Richson’s Olympic dream run

RMI sprinter Richson Simeon, center, competes with a runner from Palestine (left) and Guinea in a 100m preliminary heat at the Olympic Games in Rio.
RMI sprinter Richson Simeon, center, competes with a runner from Palestine (left) and Guinea in a 100m preliminary heat at the Olympic Games in Rio.

KATY ATKINSON and SIMON THOMPSON, The Reporters’ Academy

Richson Simeon, 18, broke his personal best sprint time as he recorded a time of 11.81 seconds in the Men’s 100m at the Olympic Stadium in Rio last week. After his moment under the spotlight, Simeon mulled over his race: “There weren’t many expectations on me today, other than to come out here and run my fastest, which I have done,” he said.

Simeon was happy with his performance, and understandably too, as it was only the fifth time the teenager had competitively run in an event. “I never thought I’d do this in a million years and to beat my personal best is a dream come true,” he said.

It’s been a surreal journey to get to Simeon’s current position, and that was rounded off when the young man was joined on the training track by none other than Olympic champion, Usain Bolt, who was keen to know the story of the Marshallese athlete.

Relocating with his family from the Marshall Islands to Sacramento, California as a child, Simeon became a prominent high school football player at McClatchy High school. His speed as a football running back was recognized and he was approached to participate in time trials for the 100m and 200m sprints. Specializing in track and field following his graduation from high school in 2015 felt like the direction where Simeon could excel with further training and brought him to this Olympic moment.

“Richson is one of those athletes you know will be committed to a challenging training schedule,” said MINOC Secretary General Terry Sasser.  “His family is very supportive of his efforts and attending college in the US will afford him some great coaches and competition opportunities.  MINOC will certainly invest in his efforts.”

Simeon added, “A lot of people I’ve never spoken to before just started contacting me. It’s been amazing, I am lost for words.”

Kenneth Kramer, President of the Marshall Islands National Olympic Committee, was full of praise for Simeon: “It’s a fantastic performance, from an athlete representing a nation that doesn’t have the global sporting prowess, and it’s a performance which adds to the success of Marshallese athletes throughout these games.”

Meanwhile, day seven of the swimming competition saw 17-year-old Colleen Ferguson break her personal best on her way to winning Heat 4 of the Women’s 50m Freestyle. Her time of 28.19 seconds left her delighted.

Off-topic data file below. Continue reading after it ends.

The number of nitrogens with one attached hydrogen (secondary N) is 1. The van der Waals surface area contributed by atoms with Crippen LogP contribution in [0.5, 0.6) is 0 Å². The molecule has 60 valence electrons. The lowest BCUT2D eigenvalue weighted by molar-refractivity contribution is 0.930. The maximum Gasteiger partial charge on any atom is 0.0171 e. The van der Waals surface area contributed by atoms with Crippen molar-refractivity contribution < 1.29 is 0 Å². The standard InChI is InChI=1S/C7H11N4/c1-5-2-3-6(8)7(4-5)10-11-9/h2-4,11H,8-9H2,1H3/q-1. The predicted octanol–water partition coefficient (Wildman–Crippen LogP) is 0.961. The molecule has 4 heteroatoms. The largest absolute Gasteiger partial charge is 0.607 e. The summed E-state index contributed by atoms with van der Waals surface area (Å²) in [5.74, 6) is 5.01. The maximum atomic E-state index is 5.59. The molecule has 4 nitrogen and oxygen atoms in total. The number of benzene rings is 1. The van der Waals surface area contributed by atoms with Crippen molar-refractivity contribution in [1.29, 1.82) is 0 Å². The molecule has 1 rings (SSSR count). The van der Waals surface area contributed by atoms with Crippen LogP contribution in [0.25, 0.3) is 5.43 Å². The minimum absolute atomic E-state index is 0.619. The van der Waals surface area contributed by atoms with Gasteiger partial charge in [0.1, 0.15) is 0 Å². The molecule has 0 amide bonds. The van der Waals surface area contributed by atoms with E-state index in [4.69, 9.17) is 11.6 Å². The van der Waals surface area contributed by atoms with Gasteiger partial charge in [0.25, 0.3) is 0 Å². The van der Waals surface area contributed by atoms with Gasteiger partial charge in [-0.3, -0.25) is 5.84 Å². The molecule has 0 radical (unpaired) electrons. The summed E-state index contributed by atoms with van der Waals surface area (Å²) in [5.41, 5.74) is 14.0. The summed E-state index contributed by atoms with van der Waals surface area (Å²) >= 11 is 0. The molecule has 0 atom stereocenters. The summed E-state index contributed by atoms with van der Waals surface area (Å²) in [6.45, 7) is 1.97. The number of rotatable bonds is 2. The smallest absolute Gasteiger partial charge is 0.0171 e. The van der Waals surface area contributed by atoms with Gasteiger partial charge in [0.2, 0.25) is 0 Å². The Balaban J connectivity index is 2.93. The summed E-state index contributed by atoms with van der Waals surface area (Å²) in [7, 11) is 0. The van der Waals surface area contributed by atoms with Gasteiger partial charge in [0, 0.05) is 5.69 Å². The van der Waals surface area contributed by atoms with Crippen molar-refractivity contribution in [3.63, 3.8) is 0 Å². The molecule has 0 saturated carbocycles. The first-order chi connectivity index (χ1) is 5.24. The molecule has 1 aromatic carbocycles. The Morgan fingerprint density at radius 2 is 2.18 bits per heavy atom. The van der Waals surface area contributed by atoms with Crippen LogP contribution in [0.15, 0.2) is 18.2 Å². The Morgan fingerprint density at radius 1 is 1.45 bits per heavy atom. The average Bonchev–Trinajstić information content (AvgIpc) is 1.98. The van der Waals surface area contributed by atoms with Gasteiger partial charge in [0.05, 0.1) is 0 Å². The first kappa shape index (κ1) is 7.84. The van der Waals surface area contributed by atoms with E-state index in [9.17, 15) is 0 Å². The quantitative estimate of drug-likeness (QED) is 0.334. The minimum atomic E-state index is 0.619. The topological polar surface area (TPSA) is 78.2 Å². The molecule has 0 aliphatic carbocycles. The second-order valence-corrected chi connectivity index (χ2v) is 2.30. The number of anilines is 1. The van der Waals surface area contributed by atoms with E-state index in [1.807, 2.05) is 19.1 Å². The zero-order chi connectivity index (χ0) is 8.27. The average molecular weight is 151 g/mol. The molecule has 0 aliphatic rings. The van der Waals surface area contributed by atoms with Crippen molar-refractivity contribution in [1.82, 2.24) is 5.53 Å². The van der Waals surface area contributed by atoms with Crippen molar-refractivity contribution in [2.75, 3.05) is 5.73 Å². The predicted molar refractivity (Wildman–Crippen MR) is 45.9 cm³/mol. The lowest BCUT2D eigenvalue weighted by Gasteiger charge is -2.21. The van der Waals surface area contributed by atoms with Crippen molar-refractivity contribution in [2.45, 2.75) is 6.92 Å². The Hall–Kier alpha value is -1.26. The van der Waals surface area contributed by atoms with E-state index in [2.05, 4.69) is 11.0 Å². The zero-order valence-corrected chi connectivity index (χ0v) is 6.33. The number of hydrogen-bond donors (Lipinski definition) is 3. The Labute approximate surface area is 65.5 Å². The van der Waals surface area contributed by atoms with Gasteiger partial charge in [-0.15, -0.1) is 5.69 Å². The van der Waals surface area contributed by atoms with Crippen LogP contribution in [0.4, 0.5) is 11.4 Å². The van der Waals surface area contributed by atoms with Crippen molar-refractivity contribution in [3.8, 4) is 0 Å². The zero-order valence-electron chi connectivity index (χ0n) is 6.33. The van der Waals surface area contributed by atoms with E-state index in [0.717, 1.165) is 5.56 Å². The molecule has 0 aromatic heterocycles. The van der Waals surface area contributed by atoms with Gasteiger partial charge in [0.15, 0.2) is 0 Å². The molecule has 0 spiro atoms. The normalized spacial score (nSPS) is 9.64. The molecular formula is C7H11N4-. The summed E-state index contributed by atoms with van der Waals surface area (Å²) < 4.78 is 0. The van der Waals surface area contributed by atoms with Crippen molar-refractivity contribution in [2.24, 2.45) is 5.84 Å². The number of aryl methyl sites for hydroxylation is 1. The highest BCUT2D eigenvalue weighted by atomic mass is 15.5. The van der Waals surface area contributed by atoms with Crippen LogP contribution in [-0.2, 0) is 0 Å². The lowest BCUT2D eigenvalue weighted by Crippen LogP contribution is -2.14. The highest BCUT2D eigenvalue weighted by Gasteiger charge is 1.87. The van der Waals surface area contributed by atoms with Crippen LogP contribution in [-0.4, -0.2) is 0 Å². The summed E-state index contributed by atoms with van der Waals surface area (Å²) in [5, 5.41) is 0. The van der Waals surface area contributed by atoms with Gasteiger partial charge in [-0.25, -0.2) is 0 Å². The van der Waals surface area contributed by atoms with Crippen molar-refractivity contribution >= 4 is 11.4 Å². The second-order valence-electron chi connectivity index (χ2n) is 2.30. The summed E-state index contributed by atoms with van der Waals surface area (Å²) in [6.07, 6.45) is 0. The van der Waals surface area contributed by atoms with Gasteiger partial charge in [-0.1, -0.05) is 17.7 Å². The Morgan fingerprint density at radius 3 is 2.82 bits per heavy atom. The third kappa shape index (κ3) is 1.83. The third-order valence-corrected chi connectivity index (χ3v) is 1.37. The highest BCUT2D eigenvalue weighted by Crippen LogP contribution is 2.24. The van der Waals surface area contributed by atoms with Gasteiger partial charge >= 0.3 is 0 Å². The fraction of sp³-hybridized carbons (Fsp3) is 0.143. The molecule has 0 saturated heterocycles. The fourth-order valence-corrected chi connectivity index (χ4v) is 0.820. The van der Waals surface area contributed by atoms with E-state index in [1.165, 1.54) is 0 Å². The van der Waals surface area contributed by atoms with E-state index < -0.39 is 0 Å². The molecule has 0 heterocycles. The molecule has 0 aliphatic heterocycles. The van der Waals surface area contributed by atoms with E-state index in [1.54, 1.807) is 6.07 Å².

Speaking afterwards, Furgeson commented, “I’m very happy with the Personal Best, this is exactly what my coach and I wanted.”

The teenager, who was making her Olympic debut, explained that before the race she was feeling nervous with such a big event about to take place. Then there was the added pressure of being the fastest qualifier in her heat. Furgeson indicated this had made her more determined to win.

The sound of the on looking Marshallese contingent in the crowd could be heard in the Mixed Zone underneath the stands and all around the Olympic Aquatics Stadium. Sharing their joy, the teenager added: “I had a blast! The 28 seconds felt like eight!”

“It’s inspiring performances like these that keep our young athletes motivated and continue to strive for success,” said NOC President Kenneth Kramer.

Most of the hard work leading up to the Games was on Kwajalein Atoll where Furgeson lives. She was quick to thank Coach Sarah Stepchew, the Marshall Islands Swimming Federation, the Marshall Islands National Olympic Committee, Kwajalein Swim Team and her family that got her to this position in her career. Furgeson also benefitted from an Olympic Solidarity-funded pre-games training camp in America.

Furgeson, was also extremely thankful to her teammates and gave notable mention to swimming colleague Giordan Harris, who after his personal best performance yesterday, was on-hand before the race to try and keep Furgeson as calm as possible.

Furgeson will soon turn her attention to working towards the World Short-Course Swimming Championships in Canada.

Read more about this in the August 19, 2016 edition of the Marshall Islands Journal.